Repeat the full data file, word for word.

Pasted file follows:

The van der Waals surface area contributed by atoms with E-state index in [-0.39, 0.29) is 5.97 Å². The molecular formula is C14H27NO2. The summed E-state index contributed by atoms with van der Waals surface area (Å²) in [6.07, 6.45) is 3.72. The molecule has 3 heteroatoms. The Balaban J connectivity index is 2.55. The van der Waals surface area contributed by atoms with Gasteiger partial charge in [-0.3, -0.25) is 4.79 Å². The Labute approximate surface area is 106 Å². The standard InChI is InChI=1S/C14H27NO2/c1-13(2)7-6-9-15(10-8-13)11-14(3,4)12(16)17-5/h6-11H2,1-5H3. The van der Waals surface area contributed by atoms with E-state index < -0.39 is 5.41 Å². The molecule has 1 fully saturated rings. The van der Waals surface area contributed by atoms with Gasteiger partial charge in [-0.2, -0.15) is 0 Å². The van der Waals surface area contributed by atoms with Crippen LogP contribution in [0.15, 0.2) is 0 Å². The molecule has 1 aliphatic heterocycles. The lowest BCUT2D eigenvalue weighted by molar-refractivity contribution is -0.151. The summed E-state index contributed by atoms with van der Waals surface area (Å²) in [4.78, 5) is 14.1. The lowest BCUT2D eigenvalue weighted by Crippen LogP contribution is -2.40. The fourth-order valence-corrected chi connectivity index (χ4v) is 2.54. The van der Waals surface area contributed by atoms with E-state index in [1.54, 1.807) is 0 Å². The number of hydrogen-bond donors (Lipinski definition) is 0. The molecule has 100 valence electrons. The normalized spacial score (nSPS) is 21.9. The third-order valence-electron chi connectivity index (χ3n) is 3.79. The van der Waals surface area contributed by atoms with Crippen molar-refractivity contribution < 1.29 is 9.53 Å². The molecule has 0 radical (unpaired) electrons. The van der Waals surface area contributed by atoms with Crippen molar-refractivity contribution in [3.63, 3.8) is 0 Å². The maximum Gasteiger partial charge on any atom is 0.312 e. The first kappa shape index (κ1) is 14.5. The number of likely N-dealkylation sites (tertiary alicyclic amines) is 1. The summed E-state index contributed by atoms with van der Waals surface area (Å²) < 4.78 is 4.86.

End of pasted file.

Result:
The van der Waals surface area contributed by atoms with E-state index in [-0.39, 0.29) is 5.97 Å². The molecular formula is C14H27NO2. The summed E-state index contributed by atoms with van der Waals surface area (Å²) in [6.07, 6.45) is 3.72. The molecule has 3 heteroatoms. The Balaban J connectivity index is 2.55. The van der Waals surface area contributed by atoms with Gasteiger partial charge in [-0.3, -0.25) is 4.79 Å². The Labute approximate surface area is 106 Å². The standard InChI is InChI=1S/C14H27NO2/c1-13(2)7-6-9-15(10-8-13)11-14(3,4)12(16)17-5/h6-11H2,1-5H3. The van der Waals surface area contributed by atoms with E-state index < -0.39 is 5.41 Å². The molecule has 1 fully saturated rings. The van der Waals surface area contributed by atoms with Gasteiger partial charge in [-0.2, -0.15) is 0 Å². The van der Waals surface area contributed by atoms with Crippen LogP contribution in [0.15, 0.2) is 0 Å². The molecule has 1 aliphatic heterocycles. The lowest BCUT2D eigenvalue weighted by molar-refractivity contribution is -0.151. The summed E-state index contributed by atoms with van der Waals surface area (Å²) in [4.78, 5) is 14.1. The lowest BCUT2D eigenvalue weighted by Crippen LogP contribution is -2.40. The fourth-order valence-corrected chi connectivity index (χ4v) is 2.54. The van der Waals surface area contributed by atoms with E-state index in [1.54, 1.807) is 0 Å². The number of hydrogen-bond donors (Lipinski definition) is 0. The molecule has 100 valence electrons. The normalized spacial score (nSPS) is 21.9. The third-order valence-electron chi connectivity index (χ3n) is 3.79. The van der Waals surface area contributed by atoms with Crippen molar-refractivity contribution < 1.29 is 9.53 Å². The molecule has 0 radical (unpaired) electrons. The van der Waals surface area contributed by atoms with Crippen molar-refractivity contribution in [3.63, 3.8) is 0 Å². The maximum Gasteiger partial charge on any atom is 0.312 e. The first kappa shape index (κ1) is 14.5. The number of likely N-dealkylation sites (tertiary alicyclic amines) is 1. The summed E-state index contributed by atoms with van der Waals surface area (Å²) < 4.78 is 4.86.